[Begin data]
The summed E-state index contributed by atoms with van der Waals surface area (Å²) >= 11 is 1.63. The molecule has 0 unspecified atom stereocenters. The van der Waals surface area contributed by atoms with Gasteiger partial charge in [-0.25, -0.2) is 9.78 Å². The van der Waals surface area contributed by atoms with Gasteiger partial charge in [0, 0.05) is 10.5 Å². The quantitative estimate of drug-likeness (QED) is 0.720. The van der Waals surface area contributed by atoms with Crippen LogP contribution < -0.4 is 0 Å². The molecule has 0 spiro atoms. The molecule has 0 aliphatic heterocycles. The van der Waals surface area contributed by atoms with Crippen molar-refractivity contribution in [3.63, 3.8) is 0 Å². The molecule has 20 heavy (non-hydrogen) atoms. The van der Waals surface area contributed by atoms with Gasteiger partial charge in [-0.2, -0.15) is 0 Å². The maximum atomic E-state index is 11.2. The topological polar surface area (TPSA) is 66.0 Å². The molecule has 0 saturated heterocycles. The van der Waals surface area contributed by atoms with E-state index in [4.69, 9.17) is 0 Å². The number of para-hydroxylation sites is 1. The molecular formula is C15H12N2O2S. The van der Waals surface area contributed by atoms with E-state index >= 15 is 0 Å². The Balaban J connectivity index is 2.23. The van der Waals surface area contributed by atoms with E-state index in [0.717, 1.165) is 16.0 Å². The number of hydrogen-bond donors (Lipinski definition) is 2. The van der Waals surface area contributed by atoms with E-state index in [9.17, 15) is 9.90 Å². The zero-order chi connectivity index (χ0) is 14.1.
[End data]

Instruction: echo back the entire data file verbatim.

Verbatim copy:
The summed E-state index contributed by atoms with van der Waals surface area (Å²) >= 11 is 1.63. The molecule has 0 unspecified atom stereocenters. The van der Waals surface area contributed by atoms with Gasteiger partial charge in [-0.25, -0.2) is 9.78 Å². The van der Waals surface area contributed by atoms with Gasteiger partial charge in [0, 0.05) is 10.5 Å². The quantitative estimate of drug-likeness (QED) is 0.720. The van der Waals surface area contributed by atoms with Crippen LogP contribution < -0.4 is 0 Å². The molecule has 0 spiro atoms. The molecule has 0 aliphatic heterocycles. The van der Waals surface area contributed by atoms with Crippen molar-refractivity contribution in [3.63, 3.8) is 0 Å². The molecule has 20 heavy (non-hydrogen) atoms. The van der Waals surface area contributed by atoms with Gasteiger partial charge in [-0.2, -0.15) is 0 Å². The maximum atomic E-state index is 11.2. The topological polar surface area (TPSA) is 66.0 Å². The molecule has 0 saturated heterocycles. The van der Waals surface area contributed by atoms with E-state index in [4.69, 9.17) is 0 Å². The number of para-hydroxylation sites is 1. The molecular formula is C15H12N2O2S. The van der Waals surface area contributed by atoms with E-state index >= 15 is 0 Å². The Balaban J connectivity index is 2.23. The van der Waals surface area contributed by atoms with E-state index in [0.717, 1.165) is 16.0 Å². The number of hydrogen-bond donors (Lipinski definition) is 2. The van der Waals surface area contributed by atoms with E-state index in [9.17, 15) is 9.90 Å². The zero-order chi connectivity index (χ0) is 14.1.